Published by Viking Adult
Pub Date: February 20th 2014
Format: eARC | Source: NetGalley
Genres: Adult, Fantasy, Romance
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A prince with a quest. A commoner with mysterious powers. And dragons that demand to be freed—at any cost.
Prince Corin has been chosen to free the dragons from their bondage to the Empire, but dragons aren’t big on directions. They have given him some of their power, but none of their knowledge. No one, not the dragons nor their riders, is even sure what keeps the dragons in the Empire’s control.
Tam, sensible daughter of a well-respected doctor, had no idea before she arrived in the capital that she is a Seer, gifted with visions. When the two run into each other (quite literally) in the library, sparks fly and Corin impulsively asks Tam to dinner. But it’s not all happily ever after. Never mind that the prince isn’t allowed to marry a commoner: war is coming to Caithen.
Torn between Corin’s quest to free the dragons and his duty to his country, the lovers must both figure out how to master their powers in order to save Caithen. With a little help from a village of secret wizards and a rogue dragonrider, they just might pull it off.
Moth and Spark was a different kind of read for me. I don’t read as much fantasy as I should. Especially since I enjoy it lots and lots. Moth and Spark is adult fantasy and I’ve yet to venture into that much but I’m totally game now!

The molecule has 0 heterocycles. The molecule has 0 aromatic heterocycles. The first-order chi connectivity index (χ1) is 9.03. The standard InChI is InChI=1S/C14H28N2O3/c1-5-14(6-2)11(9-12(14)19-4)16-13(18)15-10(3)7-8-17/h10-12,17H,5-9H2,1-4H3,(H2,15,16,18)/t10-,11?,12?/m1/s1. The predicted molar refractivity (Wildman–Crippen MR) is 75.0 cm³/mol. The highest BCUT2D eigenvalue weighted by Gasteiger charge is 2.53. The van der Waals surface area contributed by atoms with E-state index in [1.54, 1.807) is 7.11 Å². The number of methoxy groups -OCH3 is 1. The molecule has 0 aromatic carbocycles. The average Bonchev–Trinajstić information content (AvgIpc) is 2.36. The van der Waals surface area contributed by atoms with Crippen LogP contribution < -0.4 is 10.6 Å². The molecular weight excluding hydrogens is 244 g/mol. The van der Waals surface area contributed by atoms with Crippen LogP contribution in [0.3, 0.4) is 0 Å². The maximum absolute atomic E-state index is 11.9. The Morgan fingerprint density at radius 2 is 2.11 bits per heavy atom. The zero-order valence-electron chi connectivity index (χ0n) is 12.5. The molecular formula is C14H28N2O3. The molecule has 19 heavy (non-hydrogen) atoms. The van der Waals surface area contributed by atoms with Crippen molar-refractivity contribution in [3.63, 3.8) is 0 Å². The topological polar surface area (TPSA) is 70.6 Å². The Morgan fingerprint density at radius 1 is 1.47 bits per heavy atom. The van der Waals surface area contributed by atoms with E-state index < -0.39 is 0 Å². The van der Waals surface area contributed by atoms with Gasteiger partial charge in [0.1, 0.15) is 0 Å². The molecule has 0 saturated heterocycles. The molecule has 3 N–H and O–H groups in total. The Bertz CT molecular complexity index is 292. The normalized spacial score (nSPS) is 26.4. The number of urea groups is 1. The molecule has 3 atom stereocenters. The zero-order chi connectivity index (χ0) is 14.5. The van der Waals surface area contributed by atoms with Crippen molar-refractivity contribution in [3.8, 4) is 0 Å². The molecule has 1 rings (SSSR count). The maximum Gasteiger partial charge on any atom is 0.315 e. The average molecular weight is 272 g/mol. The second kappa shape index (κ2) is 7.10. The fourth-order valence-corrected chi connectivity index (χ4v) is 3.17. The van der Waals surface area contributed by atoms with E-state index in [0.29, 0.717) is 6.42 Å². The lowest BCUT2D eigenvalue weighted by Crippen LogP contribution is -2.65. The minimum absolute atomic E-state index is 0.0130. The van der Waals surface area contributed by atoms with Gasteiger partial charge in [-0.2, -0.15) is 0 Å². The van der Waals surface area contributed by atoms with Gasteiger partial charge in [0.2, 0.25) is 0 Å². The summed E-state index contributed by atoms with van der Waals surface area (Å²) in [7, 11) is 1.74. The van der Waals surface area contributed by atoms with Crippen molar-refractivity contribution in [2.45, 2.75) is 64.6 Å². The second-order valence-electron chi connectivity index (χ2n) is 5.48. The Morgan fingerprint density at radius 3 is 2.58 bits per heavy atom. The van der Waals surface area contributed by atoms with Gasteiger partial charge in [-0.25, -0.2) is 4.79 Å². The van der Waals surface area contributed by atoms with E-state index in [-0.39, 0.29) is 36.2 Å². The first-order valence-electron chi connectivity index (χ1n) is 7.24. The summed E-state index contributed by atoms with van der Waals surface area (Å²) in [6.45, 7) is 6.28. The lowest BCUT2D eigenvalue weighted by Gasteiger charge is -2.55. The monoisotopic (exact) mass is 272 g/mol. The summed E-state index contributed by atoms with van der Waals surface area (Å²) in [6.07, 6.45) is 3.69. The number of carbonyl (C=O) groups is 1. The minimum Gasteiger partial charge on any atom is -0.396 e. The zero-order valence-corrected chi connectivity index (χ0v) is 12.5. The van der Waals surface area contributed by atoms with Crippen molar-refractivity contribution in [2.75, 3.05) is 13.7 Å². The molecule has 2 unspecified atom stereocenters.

I loved that the love story was so central to this fantasy story because it’s definitely what kept me glued to the end. I loved the main characters, Prince Corin and Tam, and immensely enjoyed their fast and intense courtship. They were so well matched and I found it refreshing that, even though he was a prince and she a commoner, things didn’t go badly for them. I expected lots of heartbreak for those two but was happy it didn’t turn out that way in the end.
There are dragons in this book, but maybe not so much as some may anticipate or want. They play a central role in the plot, but since it’s also about Corin, we see them mostly in the beginning and end. The war is also a big part of the story, but it’s not in the forefront of the story. I was ok with both of these things because I was so invested in seeing Corin and Tam being together and fighting to be together.
Don’t expect a fast pace book in Moth and Spark. It took me longer to finish than most books this length, but it was because I wanted to absorb all the details and imagery. The world-building was also really intricate and interesting. After a while it became pretty unputdownable for me though, and then we were moving right along. I really enjoyed Anne Leonard’s writing and I hope I can read more soon.